Dr. Hugh Mann by Mark Tufo
My rating: 1 of 5 stars
Oh, for heaven’s sake.
Alright, I know I said I was taking a break from this series because I was getting a bit burnt out on them, but since this was a prequel, I thought I’d give it a shot. I’m not particularly happy that I did.
This short novella, tucked between books three and four of the series, gives some history of the virus that causes the Zombie Apocalypse in the Fallout series. It follows Dr. Hugh Mann (yes, it’s really that ridiculous), a physicist around the turn of the 20th century, who discovers a tiny race of humans that are engaged in a full-out war with dust mites.
I’m actually not kidding.
Without the humour that peppers the other books in this series, I found this novella falling flat for me. The history was so outrageous, so impossible to quell the stirrings of “Too far” in my brain, that I couldn’t turn on the suspension of disbelief that makes zombie novels so much fun to read. I feel like the author was trying to take things too seriously (beyond the name which was too punny for me). The fact that he was, additionally, supposed to be a family ancestor of the main characters in the series, and that he had met Tommy just pushed it too far for me.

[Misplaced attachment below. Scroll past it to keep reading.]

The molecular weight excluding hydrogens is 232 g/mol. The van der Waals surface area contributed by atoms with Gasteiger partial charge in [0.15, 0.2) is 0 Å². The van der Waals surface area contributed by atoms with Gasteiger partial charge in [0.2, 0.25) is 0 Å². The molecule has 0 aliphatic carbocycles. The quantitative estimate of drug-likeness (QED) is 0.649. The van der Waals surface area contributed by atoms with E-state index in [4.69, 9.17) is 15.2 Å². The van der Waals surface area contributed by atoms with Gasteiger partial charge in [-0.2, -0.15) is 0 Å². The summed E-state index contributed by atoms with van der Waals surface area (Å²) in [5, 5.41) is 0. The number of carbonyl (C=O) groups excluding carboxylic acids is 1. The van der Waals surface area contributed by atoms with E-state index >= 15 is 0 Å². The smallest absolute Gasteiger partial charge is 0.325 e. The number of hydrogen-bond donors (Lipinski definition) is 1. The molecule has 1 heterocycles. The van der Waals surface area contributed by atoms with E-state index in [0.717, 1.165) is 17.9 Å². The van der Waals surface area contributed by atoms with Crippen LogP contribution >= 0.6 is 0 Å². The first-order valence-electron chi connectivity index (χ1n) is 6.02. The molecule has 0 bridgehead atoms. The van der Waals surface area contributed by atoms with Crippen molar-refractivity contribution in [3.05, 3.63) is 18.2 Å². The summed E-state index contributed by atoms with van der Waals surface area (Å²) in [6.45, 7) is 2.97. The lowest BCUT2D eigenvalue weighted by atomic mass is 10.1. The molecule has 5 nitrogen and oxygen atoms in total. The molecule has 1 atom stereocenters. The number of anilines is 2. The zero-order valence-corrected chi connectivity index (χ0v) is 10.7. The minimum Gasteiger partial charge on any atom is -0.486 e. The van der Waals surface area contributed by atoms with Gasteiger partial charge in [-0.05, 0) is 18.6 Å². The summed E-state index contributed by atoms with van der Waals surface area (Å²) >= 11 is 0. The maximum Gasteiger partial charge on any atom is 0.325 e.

My brain snapped. I could almost hear it.
I listened to this on audiobook, and it’s short – about three hours – and it occupied me while I was doing housework. If I’d been reading this instead of listening, I wouldn’t have made it through. If I hadn’t had other things to occupy my thoughts as well while listening, I wouldn’t have made it through. What was the author thinking? Just… why?
Okay, usually I’m all about the in-between novellas in a series, but not here. Don’t do it. Don’t read it. If you are enjoying this series? Just keep reading the regular books. This is not worth three hours of your life. You can’t get those hours back, man! Pet a cat or go for a walk or listen to some bad music instead. You’ll thank me someday, I think.